This time last year Akira Ioane heard a frank and unflattering assessment of where he stood in the national pecking order.
Having announced his arrival in Super Rugby the year before with an astonishing individual try that alluded to his brilliance as a ball carrier, Ioane spent much of the next 18 months infuriating the national selectors with his lack of work rate, propensity to scuffle off the ball and general unwillingness to adopt a professional attitude.
There was no ambiguity when the coaching staff sat him down.
There was no way Ioane could have been confused about where he was going wrong and why he was falling down the loose forward ranks.
Coming into 2017 Ioane knew that if he wanted to be an All Black his attitude had to change. His training habits had to improve, his work rate had to increase and he'd need to embrace the less glamorous chores of cleaning out at rucks and start tackling more and scragging less.
For the first six weeks of Super Rugby, it looked like the penny hadn't dropped. Ioane began the season on the bench for the Blues and did little in what time he was offered on the field, to change his situation.
His lucky break came when Jerome Kaino had to have knee surgery. Ioane was elevated to the starting team and told to make his presence felt.
Suddenly, there were signs he was getting it. He didn't drift out of the contest the way he previously had.
He manned his post at all times - got his shoulder square in the contact zones, dropped his body height and made more telling tackles.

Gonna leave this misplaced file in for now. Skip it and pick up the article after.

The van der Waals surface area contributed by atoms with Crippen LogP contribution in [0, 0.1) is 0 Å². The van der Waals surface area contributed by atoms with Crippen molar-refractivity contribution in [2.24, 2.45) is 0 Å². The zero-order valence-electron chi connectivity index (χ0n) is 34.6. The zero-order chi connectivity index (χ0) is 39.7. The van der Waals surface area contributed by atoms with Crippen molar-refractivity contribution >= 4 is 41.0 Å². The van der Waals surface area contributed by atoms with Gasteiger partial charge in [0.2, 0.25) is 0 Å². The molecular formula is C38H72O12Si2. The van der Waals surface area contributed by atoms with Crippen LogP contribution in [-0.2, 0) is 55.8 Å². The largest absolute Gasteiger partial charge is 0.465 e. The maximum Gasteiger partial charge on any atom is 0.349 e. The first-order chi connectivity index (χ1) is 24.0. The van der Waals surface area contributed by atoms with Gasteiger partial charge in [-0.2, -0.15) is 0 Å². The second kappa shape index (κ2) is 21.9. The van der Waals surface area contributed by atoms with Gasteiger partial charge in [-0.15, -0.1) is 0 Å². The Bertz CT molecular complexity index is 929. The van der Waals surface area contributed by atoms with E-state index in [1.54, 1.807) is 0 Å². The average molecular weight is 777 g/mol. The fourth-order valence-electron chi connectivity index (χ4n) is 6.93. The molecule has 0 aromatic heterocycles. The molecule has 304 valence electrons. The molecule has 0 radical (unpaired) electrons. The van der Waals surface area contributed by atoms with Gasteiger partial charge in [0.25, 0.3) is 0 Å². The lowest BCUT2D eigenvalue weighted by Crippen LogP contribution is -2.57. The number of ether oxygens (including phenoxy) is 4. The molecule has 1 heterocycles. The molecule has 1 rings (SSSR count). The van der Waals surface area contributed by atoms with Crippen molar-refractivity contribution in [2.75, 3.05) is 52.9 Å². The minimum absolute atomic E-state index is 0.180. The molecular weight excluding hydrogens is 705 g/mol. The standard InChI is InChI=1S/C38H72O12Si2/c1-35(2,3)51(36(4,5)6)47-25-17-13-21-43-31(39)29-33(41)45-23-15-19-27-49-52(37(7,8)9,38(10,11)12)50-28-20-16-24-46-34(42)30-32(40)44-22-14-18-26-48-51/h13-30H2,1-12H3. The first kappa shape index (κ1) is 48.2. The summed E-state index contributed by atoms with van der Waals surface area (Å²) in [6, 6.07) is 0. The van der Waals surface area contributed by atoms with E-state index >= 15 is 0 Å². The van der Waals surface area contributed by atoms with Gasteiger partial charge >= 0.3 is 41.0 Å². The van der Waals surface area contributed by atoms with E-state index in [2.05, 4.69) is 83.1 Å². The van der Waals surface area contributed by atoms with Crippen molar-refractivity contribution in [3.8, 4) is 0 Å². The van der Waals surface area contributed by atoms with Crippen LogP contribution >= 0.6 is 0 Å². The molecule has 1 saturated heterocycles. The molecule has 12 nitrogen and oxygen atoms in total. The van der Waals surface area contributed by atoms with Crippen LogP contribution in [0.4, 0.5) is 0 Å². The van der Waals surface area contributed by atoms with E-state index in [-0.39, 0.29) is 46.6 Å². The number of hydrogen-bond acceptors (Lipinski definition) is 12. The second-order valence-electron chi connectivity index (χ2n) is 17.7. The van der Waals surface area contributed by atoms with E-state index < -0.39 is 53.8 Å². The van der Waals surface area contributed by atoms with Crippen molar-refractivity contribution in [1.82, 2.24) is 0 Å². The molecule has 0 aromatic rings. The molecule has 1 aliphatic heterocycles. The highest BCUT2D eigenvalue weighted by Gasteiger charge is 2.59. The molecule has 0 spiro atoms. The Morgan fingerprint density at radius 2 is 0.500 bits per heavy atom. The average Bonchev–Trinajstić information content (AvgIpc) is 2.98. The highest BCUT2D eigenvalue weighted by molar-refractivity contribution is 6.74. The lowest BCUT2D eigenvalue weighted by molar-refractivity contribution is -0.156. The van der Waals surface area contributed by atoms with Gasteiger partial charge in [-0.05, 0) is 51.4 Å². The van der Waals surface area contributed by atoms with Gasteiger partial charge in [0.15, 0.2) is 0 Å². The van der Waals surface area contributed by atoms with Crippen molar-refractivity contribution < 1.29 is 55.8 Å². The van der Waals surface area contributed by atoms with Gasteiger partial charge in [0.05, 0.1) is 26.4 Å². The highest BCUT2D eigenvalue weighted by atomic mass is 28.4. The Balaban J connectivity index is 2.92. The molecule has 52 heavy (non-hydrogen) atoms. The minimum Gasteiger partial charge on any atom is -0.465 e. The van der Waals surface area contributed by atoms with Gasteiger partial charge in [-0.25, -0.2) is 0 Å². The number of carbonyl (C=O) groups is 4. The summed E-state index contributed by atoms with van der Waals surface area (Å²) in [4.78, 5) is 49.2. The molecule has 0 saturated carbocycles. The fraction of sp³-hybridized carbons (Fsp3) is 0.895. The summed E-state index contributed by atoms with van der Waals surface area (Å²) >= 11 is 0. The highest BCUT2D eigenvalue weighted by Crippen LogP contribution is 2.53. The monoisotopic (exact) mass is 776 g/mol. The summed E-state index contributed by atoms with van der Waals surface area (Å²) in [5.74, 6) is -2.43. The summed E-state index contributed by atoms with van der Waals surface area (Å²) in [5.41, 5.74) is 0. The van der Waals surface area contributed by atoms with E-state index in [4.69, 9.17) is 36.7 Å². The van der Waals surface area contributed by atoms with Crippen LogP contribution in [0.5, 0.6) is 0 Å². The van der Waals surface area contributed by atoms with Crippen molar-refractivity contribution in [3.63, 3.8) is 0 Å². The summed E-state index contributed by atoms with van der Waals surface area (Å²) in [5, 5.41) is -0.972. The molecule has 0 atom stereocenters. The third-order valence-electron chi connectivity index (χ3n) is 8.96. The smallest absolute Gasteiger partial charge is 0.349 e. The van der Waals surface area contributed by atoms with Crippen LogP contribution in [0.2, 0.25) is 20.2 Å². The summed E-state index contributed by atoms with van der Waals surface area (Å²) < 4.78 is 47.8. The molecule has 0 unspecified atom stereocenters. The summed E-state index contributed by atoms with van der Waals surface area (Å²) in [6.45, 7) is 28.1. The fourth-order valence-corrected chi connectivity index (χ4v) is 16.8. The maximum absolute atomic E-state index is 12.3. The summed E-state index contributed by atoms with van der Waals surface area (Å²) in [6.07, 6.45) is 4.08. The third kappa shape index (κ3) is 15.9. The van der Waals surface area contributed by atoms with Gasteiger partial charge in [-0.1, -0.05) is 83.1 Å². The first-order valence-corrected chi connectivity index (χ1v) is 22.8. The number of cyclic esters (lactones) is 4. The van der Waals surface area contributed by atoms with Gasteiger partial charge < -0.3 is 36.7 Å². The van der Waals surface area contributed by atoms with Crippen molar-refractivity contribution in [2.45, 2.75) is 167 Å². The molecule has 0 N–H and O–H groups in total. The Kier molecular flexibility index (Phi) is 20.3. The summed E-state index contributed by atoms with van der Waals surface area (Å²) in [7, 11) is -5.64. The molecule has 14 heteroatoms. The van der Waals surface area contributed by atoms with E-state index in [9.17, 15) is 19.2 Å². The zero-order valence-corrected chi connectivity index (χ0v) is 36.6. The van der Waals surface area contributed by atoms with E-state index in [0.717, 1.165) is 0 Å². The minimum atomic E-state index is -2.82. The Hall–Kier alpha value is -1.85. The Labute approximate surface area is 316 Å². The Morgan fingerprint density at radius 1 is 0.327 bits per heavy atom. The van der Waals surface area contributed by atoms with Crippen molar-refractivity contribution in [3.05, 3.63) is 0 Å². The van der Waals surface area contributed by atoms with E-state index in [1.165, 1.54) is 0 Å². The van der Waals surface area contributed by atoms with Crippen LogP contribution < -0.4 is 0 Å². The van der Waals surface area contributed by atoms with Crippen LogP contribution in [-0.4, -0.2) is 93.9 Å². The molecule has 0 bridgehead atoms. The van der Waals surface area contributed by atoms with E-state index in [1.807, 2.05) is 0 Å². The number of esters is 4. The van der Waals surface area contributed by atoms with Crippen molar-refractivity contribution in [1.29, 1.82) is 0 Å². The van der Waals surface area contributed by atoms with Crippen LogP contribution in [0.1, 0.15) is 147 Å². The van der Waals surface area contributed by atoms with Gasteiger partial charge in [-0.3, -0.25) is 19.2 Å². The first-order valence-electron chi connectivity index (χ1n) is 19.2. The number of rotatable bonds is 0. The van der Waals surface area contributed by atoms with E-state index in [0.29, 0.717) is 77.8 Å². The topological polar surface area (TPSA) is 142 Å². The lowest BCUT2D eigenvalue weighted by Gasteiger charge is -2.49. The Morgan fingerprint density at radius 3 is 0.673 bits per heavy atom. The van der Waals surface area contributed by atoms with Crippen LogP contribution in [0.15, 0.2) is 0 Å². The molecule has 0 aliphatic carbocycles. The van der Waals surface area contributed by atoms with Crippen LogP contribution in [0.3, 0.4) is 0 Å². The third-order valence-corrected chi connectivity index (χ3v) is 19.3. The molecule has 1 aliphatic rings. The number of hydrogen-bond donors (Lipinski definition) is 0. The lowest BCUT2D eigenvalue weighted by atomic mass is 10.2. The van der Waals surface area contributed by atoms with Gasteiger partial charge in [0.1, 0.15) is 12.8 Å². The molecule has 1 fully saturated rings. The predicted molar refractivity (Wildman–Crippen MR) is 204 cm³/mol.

He even turned up at breakdowns without his clipboard, forfeiting his previously self-appointed role as a ruck inspector where he would seemingly do nothing more than pop his head in for a look, check everything was it should be and then tootle off.
He's still got a way to go but the fact he has obviously taken on board the need to fix obvious failings in his game and preparation, have been enough to earn him an All Blacks call-up.
And again, his lucky break has come from Kaino's injured knee. The veteran loose forward will fly home on the weekend and Ioane will join the squad once he has played for the New Zealand Maori against the French Barbarians in Bordeaux on Friday night.
He'll scoot across to Lyon by train and most probably, despite the short turnaround, be in action for the All Blacks on Tuesday night.
With Kaino due to fly home on the weekend due to his injured knee, Kieran Read and Sam Cane certain to be rested and Liam Squire recovering from a virus and expected to play against Scotland at Murrayfield on November 18, the All Blacks are going to be short of loose forward options in Lyon.
Luke Whitelock will most likely start at No 8 in Lyon with Ardie Savea at openside. But blindside will come down to a choice of Matt Todd playing out of position, or Vaea Fifita or Ioane backing up from the weekend.
Ioane, if he doesn't start, is probably going to be on the bench and from there he will have the opportunity to deliver further evidence of his new found self.
He has the ability to be a superstar. He wouldn't finish so far behind Fifita in a foot race and at 115kg, he's almost impossible to take down at full flight.
He has the ball skills of a midfielder and the instincts of a wing and if he can continue to do what he was doing with the Blues in the back half of the Super Rugby campaign, it wouldn't be a surprise if Ioane wins a test jersey before the end of the tour.
If he does, it will cap an incredible, crazy 12 months.
All Blacks team:
15 Damian McKenzie, 14 Waisake Naholo, 13 Ryan Crotty, 12 Sonny Bill Williams, 11 Rieko Ioane, 10 Beauden Barrett, 9 Aaron Smith, 8 Kieran Read (c), 7 Sam Cane, 6 Vaea Fifita, 5 Sam Whitelock, 4 Luke Romano, 3 Nepo Laulala, 2 Dane Coles, 1 Kane Hames.
Reserves: 16 Codie Taylor, 17 Wyatt Crockett, 18 Ofa Tu'ungafasi, 19 Scott Barrett, 20 Matt Todd, 21 TJ Perenara, 22 Lima Sopoaga, 23 Anton Lienert-Brown
* Gregor Paul travelled to Paris courtesy of Air New Zealand.